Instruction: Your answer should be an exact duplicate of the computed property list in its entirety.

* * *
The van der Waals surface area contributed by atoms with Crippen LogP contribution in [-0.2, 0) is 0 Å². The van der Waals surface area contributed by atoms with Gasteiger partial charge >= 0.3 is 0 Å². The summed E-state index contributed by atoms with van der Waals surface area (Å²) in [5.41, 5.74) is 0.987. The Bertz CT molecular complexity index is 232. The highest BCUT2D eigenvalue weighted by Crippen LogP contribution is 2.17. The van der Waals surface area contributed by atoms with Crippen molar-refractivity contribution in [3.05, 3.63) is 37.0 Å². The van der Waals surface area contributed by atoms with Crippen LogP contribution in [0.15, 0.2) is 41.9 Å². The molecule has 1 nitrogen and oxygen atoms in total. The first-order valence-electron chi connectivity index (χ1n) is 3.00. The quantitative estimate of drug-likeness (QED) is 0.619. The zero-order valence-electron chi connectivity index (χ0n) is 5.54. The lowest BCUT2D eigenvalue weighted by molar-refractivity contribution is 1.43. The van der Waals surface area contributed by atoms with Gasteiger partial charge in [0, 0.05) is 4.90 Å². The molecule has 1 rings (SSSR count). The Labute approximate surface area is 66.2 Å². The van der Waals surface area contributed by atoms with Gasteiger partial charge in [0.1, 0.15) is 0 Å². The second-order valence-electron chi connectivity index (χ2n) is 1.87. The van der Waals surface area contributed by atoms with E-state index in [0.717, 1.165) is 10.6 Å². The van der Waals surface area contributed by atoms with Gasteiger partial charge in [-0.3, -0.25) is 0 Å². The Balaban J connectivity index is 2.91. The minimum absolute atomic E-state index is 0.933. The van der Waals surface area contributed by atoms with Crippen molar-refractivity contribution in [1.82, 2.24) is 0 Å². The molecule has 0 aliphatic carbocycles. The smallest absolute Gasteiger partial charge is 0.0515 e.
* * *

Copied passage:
The van der Waals surface area contributed by atoms with Crippen LogP contribution in [-0.2, 0) is 0 Å². The van der Waals surface area contributed by atoms with Gasteiger partial charge >= 0.3 is 0 Å². The summed E-state index contributed by atoms with van der Waals surface area (Å²) in [5.41, 5.74) is 0.987. The Bertz CT molecular complexity index is 232. The highest BCUT2D eigenvalue weighted by Crippen LogP contribution is 2.17. The van der Waals surface area contributed by atoms with Crippen molar-refractivity contribution in [3.05, 3.63) is 37.0 Å². The van der Waals surface area contributed by atoms with Crippen LogP contribution in [0.15, 0.2) is 41.9 Å². The molecule has 1 nitrogen and oxygen atoms in total. The first-order valence-electron chi connectivity index (χ1n) is 3.00. The quantitative estimate of drug-likeness (QED) is 0.619. The zero-order valence-electron chi connectivity index (χ0n) is 5.54. The lowest BCUT2D eigenvalue weighted by molar-refractivity contribution is 1.43. The van der Waals surface area contributed by atoms with Gasteiger partial charge in [0, 0.05) is 4.90 Å². The molecule has 1 rings (SSSR count). The Labute approximate surface area is 66.2 Å². The van der Waals surface area contributed by atoms with Gasteiger partial charge in [0.1, 0.15) is 0 Å². The second-order valence-electron chi connectivity index (χ2n) is 1.87. The van der Waals surface area contributed by atoms with E-state index in [0.717, 1.165) is 10.6 Å². The van der Waals surface area contributed by atoms with Gasteiger partial charge in [-0.3, -0.25) is 0 Å². The Balaban J connectivity index is 2.91. The minimum absolute atomic E-state index is 0.933. The van der Waals surface area contributed by atoms with Crippen molar-refractivity contribution in [1.82, 2.24) is 0 Å². The molecule has 0 aliphatic carbocycles. The smallest absolute Gasteiger partial charge is 0.0515 e.